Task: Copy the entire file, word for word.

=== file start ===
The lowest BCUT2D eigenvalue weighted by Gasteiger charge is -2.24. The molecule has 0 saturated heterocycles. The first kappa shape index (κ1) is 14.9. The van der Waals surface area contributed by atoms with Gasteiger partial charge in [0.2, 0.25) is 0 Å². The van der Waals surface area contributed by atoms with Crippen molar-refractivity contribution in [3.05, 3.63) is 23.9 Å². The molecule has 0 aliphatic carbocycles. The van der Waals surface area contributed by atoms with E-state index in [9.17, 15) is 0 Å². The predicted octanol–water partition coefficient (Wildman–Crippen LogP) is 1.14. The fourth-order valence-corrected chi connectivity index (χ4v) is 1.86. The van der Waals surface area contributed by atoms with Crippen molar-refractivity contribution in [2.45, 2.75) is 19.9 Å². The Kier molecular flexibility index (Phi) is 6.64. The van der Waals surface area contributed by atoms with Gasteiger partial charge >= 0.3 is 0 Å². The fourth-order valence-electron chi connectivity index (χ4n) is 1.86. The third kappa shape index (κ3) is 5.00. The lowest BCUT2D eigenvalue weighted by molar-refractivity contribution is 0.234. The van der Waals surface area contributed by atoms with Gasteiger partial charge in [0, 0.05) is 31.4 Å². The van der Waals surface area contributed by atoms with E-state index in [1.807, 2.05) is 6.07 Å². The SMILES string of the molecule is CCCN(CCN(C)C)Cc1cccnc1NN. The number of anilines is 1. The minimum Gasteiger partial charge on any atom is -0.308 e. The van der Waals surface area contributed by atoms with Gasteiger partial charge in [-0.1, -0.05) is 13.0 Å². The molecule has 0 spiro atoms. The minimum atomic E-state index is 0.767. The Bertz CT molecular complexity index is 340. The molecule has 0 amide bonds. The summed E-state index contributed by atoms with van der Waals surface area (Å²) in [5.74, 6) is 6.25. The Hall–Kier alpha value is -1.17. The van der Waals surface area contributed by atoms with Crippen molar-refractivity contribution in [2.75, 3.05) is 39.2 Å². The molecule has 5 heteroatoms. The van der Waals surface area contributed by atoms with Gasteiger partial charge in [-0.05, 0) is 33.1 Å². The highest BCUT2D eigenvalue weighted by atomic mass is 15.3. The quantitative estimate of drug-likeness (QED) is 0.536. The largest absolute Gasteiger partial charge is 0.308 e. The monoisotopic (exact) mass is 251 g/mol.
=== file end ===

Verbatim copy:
The lowest BCUT2D eigenvalue weighted by Gasteiger charge is -2.24. The molecule has 0 saturated heterocycles. The first kappa shape index (κ1) is 14.9. The van der Waals surface area contributed by atoms with Gasteiger partial charge in [0.2, 0.25) is 0 Å². The van der Waals surface area contributed by atoms with Crippen molar-refractivity contribution in [3.05, 3.63) is 23.9 Å². The molecule has 0 aliphatic carbocycles. The van der Waals surface area contributed by atoms with E-state index in [9.17, 15) is 0 Å². The predicted octanol–water partition coefficient (Wildman–Crippen LogP) is 1.14. The fourth-order valence-corrected chi connectivity index (χ4v) is 1.86. The van der Waals surface area contributed by atoms with Crippen molar-refractivity contribution in [2.45, 2.75) is 19.9 Å². The Kier molecular flexibility index (Phi) is 6.64. The van der Waals surface area contributed by atoms with Gasteiger partial charge >= 0.3 is 0 Å². The fourth-order valence-electron chi connectivity index (χ4n) is 1.86. The third kappa shape index (κ3) is 5.00. The lowest BCUT2D eigenvalue weighted by molar-refractivity contribution is 0.234. The van der Waals surface area contributed by atoms with Gasteiger partial charge in [0, 0.05) is 31.4 Å². The van der Waals surface area contributed by atoms with E-state index in [1.807, 2.05) is 6.07 Å². The SMILES string of the molecule is CCCN(CCN(C)C)Cc1cccnc1NN. The number of anilines is 1. The minimum Gasteiger partial charge on any atom is -0.308 e. The van der Waals surface area contributed by atoms with Gasteiger partial charge in [-0.1, -0.05) is 13.0 Å². The molecule has 0 spiro atoms. The minimum atomic E-state index is 0.767. The Bertz CT molecular complexity index is 340. The molecule has 0 amide bonds. The summed E-state index contributed by atoms with van der Waals surface area (Å²) in [5.74, 6) is 6.25. The Hall–Kier alpha value is -1.17. The van der Waals surface area contributed by atoms with Crippen molar-refractivity contribution in [2.75, 3.05) is 39.2 Å². The molecule has 5 heteroatoms. The van der Waals surface area contributed by atoms with Gasteiger partial charge in [-0.05, 0) is 33.1 Å². The highest BCUT2D eigenvalue weighted by atomic mass is 15.3. The quantitative estimate of drug-likeness (QED) is 0.536. The largest absolute Gasteiger partial charge is 0.308 e. The monoisotopic (exact) mass is 251 g/mol.